private String email;
 
 
 
      //private boolean isAdmin;
 
   
 
      //Getters & Setters
 
    }
 
 
 
 
 
= Language & Framework Specific Solutions =
 
 
 
== Spring MVC ==
 
 
 
=== Whitelisting ===
 
  @Controller
 
  public class UserController
 
  {
 
      @InitBinder
 
      public void initBinder(WebDataBinder binder, WebRequest request)
 
      {
 
        binder.setAllowedFields(["userid","password","email"]);
 
      }
 
 
 
      ...
 
  }
 
 
 
[http://docs.spring.io/spring/docs/current/javadoc-api/org/springframework/validation/DataBinder.html#setAllowedFields-java.lang.String...- Reference]
 
 
 
=== Blacklisting ===
 
  @Controller
 
  public class UserController
 
  {
 
      @InitBinder
 
      public void initBinder(WebDataBinder binder, WebRequest request)
 
      {
 
        binder.setDisallowedFields(["isAdmin"]);
 
      }
 
 
 
      ...
 
  }
 
[http://docs.spring.io/spring/docs/current/javadoc-api/org/springframework/validation/DataBinder.html#setDisallowedFields-java.lang.String...- Reference]
 
 
 
 
 
== NodeJS + Mongoose ==
 
 
 
[https://www.npmjs.com/package/mongoose-mass-assign Reference]
 
 
 
 
 
== Ruby On Rails ==
 
 
 
[http://guides.rubyonrails.org/v3.2.9/security.html#mass-assignment Reference]
 
 
 
 
 
== Django ==
 
 
 
[https://coffeeonthekeyboard.com/mass-assignment-security-part-10-855/ Reference]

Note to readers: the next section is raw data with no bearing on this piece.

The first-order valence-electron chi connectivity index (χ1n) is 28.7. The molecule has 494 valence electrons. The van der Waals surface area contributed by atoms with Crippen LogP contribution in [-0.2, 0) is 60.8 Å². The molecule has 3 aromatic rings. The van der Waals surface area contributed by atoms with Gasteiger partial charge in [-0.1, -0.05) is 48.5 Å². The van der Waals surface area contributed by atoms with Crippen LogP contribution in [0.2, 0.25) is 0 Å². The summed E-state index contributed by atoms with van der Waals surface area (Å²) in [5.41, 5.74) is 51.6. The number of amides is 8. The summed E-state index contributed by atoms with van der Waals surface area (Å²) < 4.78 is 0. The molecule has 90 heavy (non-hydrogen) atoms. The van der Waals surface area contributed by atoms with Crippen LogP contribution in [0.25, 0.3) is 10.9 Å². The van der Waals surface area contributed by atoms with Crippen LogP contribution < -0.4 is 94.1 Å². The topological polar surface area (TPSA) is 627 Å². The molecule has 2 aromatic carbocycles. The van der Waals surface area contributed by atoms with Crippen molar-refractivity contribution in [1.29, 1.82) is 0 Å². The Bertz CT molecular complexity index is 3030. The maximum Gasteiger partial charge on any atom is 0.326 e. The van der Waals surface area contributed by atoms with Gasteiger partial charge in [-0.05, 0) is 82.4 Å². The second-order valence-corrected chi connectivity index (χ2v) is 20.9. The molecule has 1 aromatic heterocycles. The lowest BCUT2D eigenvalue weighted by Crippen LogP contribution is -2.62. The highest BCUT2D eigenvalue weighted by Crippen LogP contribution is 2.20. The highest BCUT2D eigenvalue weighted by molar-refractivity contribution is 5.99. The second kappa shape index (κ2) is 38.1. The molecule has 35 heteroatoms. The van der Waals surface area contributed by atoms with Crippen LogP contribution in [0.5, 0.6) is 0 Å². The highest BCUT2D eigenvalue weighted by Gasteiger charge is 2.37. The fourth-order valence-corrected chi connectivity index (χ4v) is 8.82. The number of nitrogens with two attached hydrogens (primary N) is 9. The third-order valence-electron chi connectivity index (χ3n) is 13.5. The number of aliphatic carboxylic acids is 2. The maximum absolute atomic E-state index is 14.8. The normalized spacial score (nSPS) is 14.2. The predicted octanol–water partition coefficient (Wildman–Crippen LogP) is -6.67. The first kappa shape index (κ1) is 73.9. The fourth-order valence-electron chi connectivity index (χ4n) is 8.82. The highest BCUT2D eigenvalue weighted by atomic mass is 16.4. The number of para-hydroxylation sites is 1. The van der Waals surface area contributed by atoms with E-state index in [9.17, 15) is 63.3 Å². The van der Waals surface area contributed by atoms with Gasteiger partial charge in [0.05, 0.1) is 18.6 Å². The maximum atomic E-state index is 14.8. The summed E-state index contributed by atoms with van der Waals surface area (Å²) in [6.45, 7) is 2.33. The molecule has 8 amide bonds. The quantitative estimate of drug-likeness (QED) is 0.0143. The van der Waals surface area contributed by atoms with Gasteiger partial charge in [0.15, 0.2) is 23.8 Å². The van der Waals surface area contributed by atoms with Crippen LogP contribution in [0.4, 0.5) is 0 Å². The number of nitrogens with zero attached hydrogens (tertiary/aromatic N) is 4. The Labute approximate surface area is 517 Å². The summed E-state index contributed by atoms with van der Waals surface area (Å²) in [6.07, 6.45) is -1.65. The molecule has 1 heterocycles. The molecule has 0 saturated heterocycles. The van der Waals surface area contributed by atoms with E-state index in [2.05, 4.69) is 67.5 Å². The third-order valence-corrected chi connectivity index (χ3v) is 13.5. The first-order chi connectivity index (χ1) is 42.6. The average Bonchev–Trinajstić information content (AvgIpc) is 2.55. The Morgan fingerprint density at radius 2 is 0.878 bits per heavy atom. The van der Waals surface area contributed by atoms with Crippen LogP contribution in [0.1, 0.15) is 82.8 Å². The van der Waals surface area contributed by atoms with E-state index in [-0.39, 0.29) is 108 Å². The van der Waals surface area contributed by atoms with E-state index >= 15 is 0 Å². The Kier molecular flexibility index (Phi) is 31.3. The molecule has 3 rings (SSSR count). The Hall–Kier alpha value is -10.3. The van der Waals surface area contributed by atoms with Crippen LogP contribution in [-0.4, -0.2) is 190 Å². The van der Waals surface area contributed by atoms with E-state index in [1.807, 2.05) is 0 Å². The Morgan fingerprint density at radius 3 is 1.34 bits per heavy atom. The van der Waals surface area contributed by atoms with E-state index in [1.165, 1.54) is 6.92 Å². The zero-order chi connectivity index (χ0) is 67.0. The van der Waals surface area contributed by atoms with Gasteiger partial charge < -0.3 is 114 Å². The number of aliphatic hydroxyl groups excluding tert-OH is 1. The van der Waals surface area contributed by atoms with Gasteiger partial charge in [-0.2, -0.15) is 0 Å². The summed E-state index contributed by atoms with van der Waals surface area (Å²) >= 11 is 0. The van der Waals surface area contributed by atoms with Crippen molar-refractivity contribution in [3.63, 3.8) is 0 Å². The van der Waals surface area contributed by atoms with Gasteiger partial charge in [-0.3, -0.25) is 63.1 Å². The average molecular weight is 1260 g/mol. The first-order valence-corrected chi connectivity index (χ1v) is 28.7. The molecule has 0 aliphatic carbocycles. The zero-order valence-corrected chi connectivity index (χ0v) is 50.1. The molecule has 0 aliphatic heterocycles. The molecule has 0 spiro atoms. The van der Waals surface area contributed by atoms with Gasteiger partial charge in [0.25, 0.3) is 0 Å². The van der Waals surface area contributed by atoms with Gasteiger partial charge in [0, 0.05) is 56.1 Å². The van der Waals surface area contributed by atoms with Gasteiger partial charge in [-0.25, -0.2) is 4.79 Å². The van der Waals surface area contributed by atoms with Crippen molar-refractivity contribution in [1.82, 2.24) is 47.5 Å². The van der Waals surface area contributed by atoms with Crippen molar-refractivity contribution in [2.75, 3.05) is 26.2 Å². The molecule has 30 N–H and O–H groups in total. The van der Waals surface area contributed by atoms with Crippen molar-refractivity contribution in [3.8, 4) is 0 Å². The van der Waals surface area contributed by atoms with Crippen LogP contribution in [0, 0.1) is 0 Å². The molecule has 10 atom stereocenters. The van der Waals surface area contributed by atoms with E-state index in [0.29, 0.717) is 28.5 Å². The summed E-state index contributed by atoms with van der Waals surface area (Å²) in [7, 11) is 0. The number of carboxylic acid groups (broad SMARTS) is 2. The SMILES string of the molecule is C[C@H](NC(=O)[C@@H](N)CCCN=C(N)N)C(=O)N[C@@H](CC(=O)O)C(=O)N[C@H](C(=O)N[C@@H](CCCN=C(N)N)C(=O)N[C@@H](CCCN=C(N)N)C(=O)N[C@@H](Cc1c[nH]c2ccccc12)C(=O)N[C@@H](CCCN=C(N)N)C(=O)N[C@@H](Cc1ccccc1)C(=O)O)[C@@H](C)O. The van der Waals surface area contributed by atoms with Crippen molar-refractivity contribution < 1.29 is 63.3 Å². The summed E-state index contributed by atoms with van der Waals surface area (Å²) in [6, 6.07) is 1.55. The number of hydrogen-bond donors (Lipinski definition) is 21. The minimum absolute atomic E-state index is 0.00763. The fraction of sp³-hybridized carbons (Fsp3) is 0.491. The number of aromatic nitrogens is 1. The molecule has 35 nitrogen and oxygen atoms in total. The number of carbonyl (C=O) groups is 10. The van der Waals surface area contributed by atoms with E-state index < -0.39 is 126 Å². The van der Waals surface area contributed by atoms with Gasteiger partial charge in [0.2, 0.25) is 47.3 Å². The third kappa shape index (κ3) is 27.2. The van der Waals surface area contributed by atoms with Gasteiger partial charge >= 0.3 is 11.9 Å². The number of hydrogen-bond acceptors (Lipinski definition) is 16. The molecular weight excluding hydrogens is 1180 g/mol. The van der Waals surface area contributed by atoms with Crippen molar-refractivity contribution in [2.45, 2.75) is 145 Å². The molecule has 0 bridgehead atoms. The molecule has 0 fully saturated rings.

== ASP.NET ==
 
 
 
[http://odetocode.com/Blogs/scott/archive/2012/03/11/complete-guide-to-mass-assignment-in-asp-net-mvc.aspx Reference]
 
 
 
 
 
== PHP Laravel + Eloquent ==
 
 
 
=== Whitelisting ===
 
  <?php
 
 
 
  namespace App;
 
 
 
  use Illuminate\Database\Eloquent\Model;
 
 
 
  class User extends Model
 
  {
 
      private $userid;
 
      private $password;
 
      private $email;
 
      private $isAdmin;
 
 
 
      protected $fillable = array('userid','password','email');
 
 
 
  }
 
 
 
[https://laravel.com/docs/5.2/eloquent#mass-assignment Reference]
 
=== Blacklisting ===
 
  <?php
 
 
 
  namespace App;
 
 
 
  use Illuminate\Database\Eloquent\Model;
 
 
 
  class User extends Model
 
  {
 
      private $userid;
 
      private $password;
 
      private $email;
 
      private $isAdmin;
 
 
 
      protected $guarded = array('isAdmin');
 
 
 
  }
 
 
 
[https://laravel.com/docs/5.2/eloquent#mass-assignment Reference]
 
 
 
 
 
== Grails ==
 
[http://spring.io/blog/2012/03/28/secure-data-binding-with-grails/ Reference]
 
 
 
 
 
== Play ==
 
[https://www.playframework.com/documentation/1.1.1/controllers Reference]
 
 
 
 
 
== Jackson (JSON Object Mapper) ==
 
[http://www.baeldung.com/jackson-field-serializable-deserializable-or-not Reference]
 
[http://lifelongprogrammer.blogspot.com/2015/09/using-jackson-view-to-protect-mass-assignment.html Reference]
 
 
 
 
 
== GSON (JSON Object Mapper) ==
 
[https://sites.google.com/site/gson/gson-user-guide#TOC-Excluding-Fields-From-Serialization-and-Deserialization Reference]
 
[http://stackoverflow.com/a/27986860 Reference]
 
 
 
 
 
== JSON-Lib (JSON Object Mapper) ==
 
[http://json-lib.sourceforge.net/advanced.html Reference]
 
 
 
 
 
== Flexjson (JSON Object Mapper) ==
 
[http://flexjson.sourceforge.net/#Serialization Reference]
 
 
 
 
 
= Authors and Primary Editors =
 
* [mailto:abashkin.anton@gmail.com Abashkin Anton]
 
 
 
= References and future reading =
 
* Mass Assignment, Rails and You http://code.tutsplus.com/tutorials/mass-assignment-rails-and-you--net-31695
 
 
 
= Other Cheatsheets =
 
 
 
{{Cheatsheet_Navigation_Body}}
 
 
 
|}
 
 
 
[[Category:Cheatsheets]]
 

Latest revision as of 08:17, 15 July 2019

Cheatsheets-header.jpg

The Cheat Sheet Series project has been moved to GitHub!

Please visit Mass Assignment Cheat Sheet to see the latest version of the cheat sheet.